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At the end of September I took a train ‘up north’ to attend the Stitch Gathering with my good friend (and keen quilter) Lynsey. This annual meeting of quilting and stitching enthusiasts is organised by Jo Avery of My Bearpaw. A few months before the event we were sent a piece of Kona cotton and asked to use it to create our ‘ticket’ by embellishing it with our favourite word. Unfortunately, I didn’t quite manage to find time during the day to take photos of all the amazing tickets but Jo has posted photos of all the wordy creations on her blog so you can have a look if you’re interested. I had planned an elaborate appliqued creation using the word ‘hope’ but, as ever, time ran away with me and I ended up doing a bit of panic stitching on the train to Edinburgh. I thought that I’d treat myself to a cheeky G&T as a reward but was most put out to discover that there would be no trolley service due to a fault with the trolley!

My other piece of ‘homework’ prior to the event was to make a name badge for Lynsey. Here is my (somewhat wonky) attempt:

Lynsey name badge - Stitch gathering

Here is Lynsey’s creation:

April Badge - Stitch gathering

Not the best quality photos I’m afraid as it’s been so dull lately…

Having never attended such a large stitching workshop, I was a little apprehensive but I really needn’t have worried as everyone was very friendly and we were even provided with cake to accompany the stitching! During the morning, I attended a class taught by Fiona Calvert of Poppy Makes, who showed us how to make a Nosegay block using EPP. I’ll be honest, I didn’t accomplish a great deal as there were a lot of fiddly bits to cut out and I was having such a nice time sewing and chatting away that I didn’t notice the time passing!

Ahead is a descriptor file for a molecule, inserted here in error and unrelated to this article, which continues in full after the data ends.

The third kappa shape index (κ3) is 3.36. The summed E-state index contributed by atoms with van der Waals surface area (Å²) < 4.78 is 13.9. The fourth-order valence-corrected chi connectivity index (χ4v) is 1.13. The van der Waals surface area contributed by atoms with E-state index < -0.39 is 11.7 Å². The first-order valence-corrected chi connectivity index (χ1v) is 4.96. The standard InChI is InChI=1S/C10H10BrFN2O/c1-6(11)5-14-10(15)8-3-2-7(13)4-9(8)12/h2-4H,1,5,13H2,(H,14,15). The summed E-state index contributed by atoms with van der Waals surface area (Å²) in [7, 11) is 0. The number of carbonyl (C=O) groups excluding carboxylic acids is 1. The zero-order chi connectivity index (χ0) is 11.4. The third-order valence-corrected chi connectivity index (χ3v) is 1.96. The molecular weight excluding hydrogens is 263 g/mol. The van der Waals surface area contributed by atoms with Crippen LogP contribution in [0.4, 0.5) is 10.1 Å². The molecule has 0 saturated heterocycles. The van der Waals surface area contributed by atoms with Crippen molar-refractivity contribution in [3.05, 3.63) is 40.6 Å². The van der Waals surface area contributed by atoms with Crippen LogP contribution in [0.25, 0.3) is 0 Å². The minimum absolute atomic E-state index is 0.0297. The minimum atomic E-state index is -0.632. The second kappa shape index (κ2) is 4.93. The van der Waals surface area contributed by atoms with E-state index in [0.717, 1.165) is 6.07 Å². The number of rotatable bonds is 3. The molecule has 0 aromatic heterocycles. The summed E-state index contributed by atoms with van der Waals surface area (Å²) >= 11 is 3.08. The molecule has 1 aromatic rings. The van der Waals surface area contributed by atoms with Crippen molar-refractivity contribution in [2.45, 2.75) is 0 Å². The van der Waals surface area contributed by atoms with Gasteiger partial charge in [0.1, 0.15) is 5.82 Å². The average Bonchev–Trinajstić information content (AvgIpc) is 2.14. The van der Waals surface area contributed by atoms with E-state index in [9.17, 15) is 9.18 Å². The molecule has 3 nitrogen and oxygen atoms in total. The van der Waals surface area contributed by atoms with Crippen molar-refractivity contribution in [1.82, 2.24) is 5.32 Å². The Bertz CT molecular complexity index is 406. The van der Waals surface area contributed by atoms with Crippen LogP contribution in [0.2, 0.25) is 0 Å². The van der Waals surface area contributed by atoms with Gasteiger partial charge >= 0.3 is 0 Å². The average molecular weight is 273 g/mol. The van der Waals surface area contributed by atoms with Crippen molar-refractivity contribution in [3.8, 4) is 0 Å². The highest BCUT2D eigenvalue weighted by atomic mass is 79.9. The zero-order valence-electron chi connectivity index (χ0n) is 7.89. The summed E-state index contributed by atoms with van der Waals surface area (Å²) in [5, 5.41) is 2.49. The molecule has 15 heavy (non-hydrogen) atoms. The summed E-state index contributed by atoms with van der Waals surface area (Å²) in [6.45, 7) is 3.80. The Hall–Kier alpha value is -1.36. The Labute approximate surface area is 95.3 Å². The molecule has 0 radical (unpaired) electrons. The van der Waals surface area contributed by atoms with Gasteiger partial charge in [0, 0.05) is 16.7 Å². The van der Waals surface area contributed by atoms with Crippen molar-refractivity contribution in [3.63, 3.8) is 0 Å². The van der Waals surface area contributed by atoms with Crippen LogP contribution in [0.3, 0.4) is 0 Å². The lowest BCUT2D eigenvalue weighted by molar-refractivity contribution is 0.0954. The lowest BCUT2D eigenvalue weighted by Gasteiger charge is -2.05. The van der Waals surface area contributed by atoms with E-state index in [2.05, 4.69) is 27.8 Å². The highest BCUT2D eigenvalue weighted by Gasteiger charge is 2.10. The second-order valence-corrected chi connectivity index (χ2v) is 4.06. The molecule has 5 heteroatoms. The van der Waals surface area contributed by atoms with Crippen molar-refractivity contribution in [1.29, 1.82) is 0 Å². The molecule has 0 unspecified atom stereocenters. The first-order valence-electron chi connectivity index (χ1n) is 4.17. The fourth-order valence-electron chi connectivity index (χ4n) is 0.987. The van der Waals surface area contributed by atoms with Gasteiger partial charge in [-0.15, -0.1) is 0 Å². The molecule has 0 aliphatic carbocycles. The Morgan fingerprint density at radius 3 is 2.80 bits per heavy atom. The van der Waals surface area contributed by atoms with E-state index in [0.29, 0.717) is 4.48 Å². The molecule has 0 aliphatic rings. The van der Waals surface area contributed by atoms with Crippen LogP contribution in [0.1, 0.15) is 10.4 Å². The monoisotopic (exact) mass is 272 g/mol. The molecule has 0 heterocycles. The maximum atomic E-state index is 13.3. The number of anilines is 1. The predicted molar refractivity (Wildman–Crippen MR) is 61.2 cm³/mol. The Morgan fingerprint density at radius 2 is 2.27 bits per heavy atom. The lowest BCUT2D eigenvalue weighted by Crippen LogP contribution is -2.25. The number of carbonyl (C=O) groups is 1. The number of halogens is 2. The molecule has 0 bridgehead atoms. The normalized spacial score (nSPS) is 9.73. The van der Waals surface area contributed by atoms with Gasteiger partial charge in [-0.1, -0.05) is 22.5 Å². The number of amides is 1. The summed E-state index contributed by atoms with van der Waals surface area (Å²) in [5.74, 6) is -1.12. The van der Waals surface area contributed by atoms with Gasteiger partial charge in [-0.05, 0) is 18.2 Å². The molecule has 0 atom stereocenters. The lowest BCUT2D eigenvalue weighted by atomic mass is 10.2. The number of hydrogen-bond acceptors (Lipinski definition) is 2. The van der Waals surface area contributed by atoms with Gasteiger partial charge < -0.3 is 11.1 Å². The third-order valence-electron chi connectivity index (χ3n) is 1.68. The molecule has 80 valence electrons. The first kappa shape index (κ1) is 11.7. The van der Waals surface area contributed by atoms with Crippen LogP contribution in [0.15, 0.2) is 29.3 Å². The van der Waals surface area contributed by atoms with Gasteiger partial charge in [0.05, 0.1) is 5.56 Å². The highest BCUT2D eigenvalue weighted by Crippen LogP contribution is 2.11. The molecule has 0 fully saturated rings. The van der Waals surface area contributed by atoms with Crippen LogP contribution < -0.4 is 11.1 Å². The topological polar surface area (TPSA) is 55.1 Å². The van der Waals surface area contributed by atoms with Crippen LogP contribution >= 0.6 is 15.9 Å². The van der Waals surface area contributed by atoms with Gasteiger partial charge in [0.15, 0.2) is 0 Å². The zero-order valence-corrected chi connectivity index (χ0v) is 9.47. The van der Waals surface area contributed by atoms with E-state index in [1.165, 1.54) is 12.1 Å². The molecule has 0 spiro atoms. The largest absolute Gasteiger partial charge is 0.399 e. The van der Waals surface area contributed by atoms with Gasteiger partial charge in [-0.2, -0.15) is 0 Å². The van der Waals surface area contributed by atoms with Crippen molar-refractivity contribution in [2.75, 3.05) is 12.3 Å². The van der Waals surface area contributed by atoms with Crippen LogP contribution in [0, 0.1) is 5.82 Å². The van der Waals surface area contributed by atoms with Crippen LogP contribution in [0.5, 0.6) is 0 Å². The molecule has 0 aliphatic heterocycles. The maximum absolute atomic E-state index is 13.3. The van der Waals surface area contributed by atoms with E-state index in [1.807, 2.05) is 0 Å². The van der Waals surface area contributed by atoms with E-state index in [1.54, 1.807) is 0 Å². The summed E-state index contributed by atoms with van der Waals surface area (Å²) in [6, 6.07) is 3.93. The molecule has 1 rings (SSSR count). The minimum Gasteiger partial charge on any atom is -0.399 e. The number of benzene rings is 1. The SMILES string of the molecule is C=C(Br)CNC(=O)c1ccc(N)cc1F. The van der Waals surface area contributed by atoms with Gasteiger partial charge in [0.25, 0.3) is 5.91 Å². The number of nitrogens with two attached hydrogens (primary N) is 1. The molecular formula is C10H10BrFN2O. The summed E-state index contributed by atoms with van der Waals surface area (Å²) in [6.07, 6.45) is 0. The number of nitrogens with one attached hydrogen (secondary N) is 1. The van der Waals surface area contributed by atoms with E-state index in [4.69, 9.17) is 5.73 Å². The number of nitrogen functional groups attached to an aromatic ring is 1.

I finally finished the block last week!

Nosegay block - Stitch Gathering

During the afternoon I also spent a bit of time doing some hand embroidery and the last session of the day was taught by Julie Rutter of Forest Poppy. Julie showed us how to do a little bit of freeform piecing using scraps of fabric. I found it particularly liberating as you don’t really have to measure or cut the fabric accurately and it’s a much quicker way to sew! I made this freeform log-cabin block using scraps from Lynsey’s scrap bin and I have to say that I was quite pleased with it!

Log cabin - Stitch gathering

I certainly intend to make a few more blocks using this technique. The husband gave me a book for my birthday called Sunday Morning Quilts which also features quilts made with ‘fabrics’ that have been pieced together out of several scraps.

The day was thoroughly enjoyable and we were even given a goody bag with lots of lovely bits and pieces from sponsors. I really loved the beautiful Liberty hexies from Duck Egg Threads and have plans to use them in a few handmade Christmas presents. Yes, I mentioned the C-word!! It’s only about 5 weeks away!!

Don’t panic!!!


A little trip to the South of France…